HP and Yahoo have claimed that customers are not averse to having advertising delivered directly to HP's range of web-enabled e-All-in-One printers launched earlier this month.
The companies carried out two US pilot studies in which people signed up to HP's ePrint Scheduled Delivery service, in this case cloud-delivered content from a national music magazine and a major newspaper (along with targeted advertising) on a daily basis.
"What we discovered is that people were not bothered by [an advertisement]. People are used to seeing things with ads," Stephen Nigro, senior vice president of HP's Imaging and Printing Group, told Computerworld.
The printers have their own IP address and can be used by location-based advertisers, as the address provides a rough estimate of the device's location.
"Through IP sniffing, you have an idea where those printers are, so naturally it allows you to kind of already target your offers," Nigro said.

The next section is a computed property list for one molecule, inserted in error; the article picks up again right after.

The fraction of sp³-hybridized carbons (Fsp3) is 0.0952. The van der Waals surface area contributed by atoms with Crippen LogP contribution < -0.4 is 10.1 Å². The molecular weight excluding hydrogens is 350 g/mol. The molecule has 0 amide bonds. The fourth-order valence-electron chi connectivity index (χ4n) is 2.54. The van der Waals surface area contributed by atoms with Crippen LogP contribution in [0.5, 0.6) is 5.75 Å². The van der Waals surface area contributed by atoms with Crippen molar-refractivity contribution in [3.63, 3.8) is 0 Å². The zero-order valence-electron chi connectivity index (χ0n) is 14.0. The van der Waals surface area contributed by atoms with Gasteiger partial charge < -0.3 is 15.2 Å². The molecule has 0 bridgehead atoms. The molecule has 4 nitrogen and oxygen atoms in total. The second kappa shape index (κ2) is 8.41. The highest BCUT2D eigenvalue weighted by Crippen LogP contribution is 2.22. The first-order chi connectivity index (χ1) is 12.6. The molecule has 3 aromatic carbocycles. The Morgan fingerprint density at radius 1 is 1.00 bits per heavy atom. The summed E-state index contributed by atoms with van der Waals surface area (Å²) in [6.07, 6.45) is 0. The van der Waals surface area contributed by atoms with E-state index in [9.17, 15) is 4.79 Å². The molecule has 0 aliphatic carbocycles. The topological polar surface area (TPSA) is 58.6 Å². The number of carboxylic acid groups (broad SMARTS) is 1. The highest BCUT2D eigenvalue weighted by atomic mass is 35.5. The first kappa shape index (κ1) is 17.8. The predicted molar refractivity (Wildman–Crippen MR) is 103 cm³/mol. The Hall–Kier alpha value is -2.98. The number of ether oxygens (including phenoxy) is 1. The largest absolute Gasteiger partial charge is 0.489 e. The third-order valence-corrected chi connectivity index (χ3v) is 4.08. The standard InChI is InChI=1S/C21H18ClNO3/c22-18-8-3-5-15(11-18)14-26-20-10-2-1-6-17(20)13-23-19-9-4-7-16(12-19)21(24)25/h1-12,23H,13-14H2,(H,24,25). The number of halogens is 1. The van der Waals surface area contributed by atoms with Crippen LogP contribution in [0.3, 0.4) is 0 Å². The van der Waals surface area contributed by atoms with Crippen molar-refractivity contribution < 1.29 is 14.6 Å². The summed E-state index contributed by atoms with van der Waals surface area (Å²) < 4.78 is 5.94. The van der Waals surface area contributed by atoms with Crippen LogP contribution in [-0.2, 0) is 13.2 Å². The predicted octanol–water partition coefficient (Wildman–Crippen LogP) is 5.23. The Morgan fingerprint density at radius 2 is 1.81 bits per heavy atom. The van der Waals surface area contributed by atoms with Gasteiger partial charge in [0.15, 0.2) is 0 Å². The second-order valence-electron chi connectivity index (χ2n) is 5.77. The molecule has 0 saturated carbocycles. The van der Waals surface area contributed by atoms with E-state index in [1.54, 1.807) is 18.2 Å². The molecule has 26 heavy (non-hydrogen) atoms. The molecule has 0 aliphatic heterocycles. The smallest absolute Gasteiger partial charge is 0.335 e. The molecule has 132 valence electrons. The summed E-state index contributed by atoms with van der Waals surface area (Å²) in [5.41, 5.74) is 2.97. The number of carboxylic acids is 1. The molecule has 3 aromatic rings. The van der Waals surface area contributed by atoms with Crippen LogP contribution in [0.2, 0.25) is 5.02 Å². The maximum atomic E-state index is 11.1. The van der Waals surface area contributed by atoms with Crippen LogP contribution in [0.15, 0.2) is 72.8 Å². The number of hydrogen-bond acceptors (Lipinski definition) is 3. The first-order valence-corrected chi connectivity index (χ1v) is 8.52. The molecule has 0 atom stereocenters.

There is also the potential for advertising to be further targeted based on user behaviour. HP is working to make sure that the user's privacy will not be adversely affected, according to Vyomesh Joshi, head of HP's Imaging and Printing Group.
"That's where we need very clear business rules in terms of privacy," he said.
There have been no details of the kind of revenues HP will make under such a deal, but the company will certainly benefit from greater ink sales.
Some commentators have also raised the possibility that such a system could be subverted into generating spam, which is increasingly endemic in fax machines and costs businesses millions each year in wasted toner and paper.
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